Virginia law halts early releases for inmates, angering families
RICHMOND, Virginia — Christopher Ford was a baby when his father was sentenced to 28 years in prison for participating in a murder-for-hire scheme that led to the murders of two people at a car dealership.
After serving 25 years, prison officials told Robert Glenn Ford he would be released in July under a 2020 Virginia law that allowed inmates to further reduce their sentences for good behavior, his son said. son.
But just before he was expected to return home, Virginia lawmakers approved a budget amendment by Republican Gov. Glenn Youngkin that barred Ford and thousands of other inmates guilty of violent offenses from receiving sentencing credits. earned expanded, which means they should serve more time.
“Using this backdoor method days before they were supposed to come out was, to me, extremely wrong,” Christopher Ford said in an interview.
As lawmakers debated the amendment, they discussed the roughly 560 inmates who, like Robert Ford, were to be released in the program’s first 60 days. But the impact is much greater. A Department of Corrections spokesperson has confirmed that approximately 8,000 inmates will now no longer be eligible for expanded credits.
Relatives and other advocates of affected detainees said the reversal had cruelly disrupted reunion and homecoming plans, devastating families and detainees themselves.
Republicans, who were joined by a few Senate Democrats in endorsing the amendment, argued that offenders convicted of violent crimes should not be given the chance to reduce their time behind bars.
The law, passed in 2020 when Democrats had full control of state government, created a tiered system that allowed inmates with good behavior and participating in rehabilitation programs to earn extended credits up to 15 days per month to be removed from their sentence for non-violence. offences. Before the law was passed, inmates could earn up to 4.5 days a month. Very few inmates are eligible for parole in Virginia.
The 2020 law had a delayed effective date to July 1, 2022, so that prison officials have time to calculate new release dates. And the credits change applied retroactively, meaning the Department of Corrections was preparing for a first wave of releases when it went into effect.
Under the 2020 law, violent offenses were not eligible for expanded credit. But if inmates had a combined sentence with both a violent conviction and a lower-level conviction, they could potentially reduce their sentence for the nonviolent offense by time.
Multiple attempts to repeal the law failed, but Youngkin’s last-minute budget amendment was approved by the General Assembly on June 17. He signed the budget bill a few days later.
During a state Senate debate on the amendment, Republicans suggested the law goes further than originally intended by allowing inmates convicted of violence to reduce any portion of their sentence, even for separate and lesser convictions.
“Because of the way this was written, it’s a loophole that we should close,” Republican Sen. Mark Obenshain said. He read a list of the most serious offenses committed by inmates among the first batch of early releases and insisted that some of those people would go on to reoffend.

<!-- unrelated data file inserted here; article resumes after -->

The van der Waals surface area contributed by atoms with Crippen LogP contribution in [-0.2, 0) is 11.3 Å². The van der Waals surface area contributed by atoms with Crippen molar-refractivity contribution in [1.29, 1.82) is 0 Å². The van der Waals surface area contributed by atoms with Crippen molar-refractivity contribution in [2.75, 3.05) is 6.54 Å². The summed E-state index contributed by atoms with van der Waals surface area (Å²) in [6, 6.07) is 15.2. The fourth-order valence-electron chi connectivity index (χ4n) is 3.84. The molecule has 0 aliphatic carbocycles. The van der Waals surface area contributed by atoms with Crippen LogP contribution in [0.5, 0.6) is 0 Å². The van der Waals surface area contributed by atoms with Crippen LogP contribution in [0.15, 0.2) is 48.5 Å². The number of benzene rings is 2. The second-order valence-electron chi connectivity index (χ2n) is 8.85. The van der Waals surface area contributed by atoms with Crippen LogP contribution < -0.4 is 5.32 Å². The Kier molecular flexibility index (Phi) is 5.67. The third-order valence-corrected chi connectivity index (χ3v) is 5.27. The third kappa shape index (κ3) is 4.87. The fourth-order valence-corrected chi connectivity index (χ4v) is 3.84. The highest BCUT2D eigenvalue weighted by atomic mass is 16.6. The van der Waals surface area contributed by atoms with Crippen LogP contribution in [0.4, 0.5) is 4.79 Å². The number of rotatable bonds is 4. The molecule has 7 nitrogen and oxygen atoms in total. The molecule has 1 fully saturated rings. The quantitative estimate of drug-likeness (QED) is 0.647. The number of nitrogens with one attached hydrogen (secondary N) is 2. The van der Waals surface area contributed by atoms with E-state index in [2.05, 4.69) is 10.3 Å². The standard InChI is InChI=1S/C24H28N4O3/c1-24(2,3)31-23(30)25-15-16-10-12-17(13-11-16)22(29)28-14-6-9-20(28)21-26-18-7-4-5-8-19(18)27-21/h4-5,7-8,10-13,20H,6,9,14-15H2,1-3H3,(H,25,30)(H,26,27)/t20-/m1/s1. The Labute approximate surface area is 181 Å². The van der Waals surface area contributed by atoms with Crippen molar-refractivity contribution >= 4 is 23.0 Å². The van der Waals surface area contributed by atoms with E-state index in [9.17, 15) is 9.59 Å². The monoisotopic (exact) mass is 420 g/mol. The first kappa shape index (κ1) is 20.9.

“We’re going to hear about it when one of these 41 rapists commits another rape,” he said.
Democratic Sen. Joe Morrissey said everyone knows how the changes will work when the law passes and accused Republicans of playing politics with the issue.
“I know what’s coming in November and October, that the Democrats let all these people out of jail. It’s a great soundbite and great publicity, but that’s not what we do,” he said.
Youngkin also called the amendment a simple solution when a group of women with concerned parents confronted him last week at a campaign-style event in Woodbridge, where he was touting the recently signed budget. His aides took him away after the women started shouting questions.
“They dangled that hope in their faces and then ripped it out from under their feet 10 days before they were supposed to be released. It’s ridiculous,” said Chari Baker, whose husband was among those affected.
Baker, who said she heads a prison reform advocacy group, said the change has upended plans ranging from marriages to job opportunities. In one case, a dying father hoped to see his son before he died, she said.
Christopher Ford said his father, now 62, became a Jehovah’s Witness in 2006 and volunteered as a group leader in religious studies in prison. He also took agricultural classes and worked in the prison kitchen for years.
“I understand the fears of some people (about his release from prison), but there are people who have changed in their lifetime. My father is no longer the same person he was in 1997 when he committed these crimes,” he said.
Christopher Ford said that because his father’s release was delayed until February, his family delayed homecoming celebrations, such as a planned camping trip and a trip to a New York Giants game.
Paulettra James will wait even longer. She expected her husband’s release date to be brought forward by up to 10 years, thanks to the expanded appropriations. Jerry James is serving a 38-year sentence for a series of bank robberies and has worked hard to turn his life around, his wife has said.
“Receiving this news has been beyond devastating. It was heartbreaking,” she said.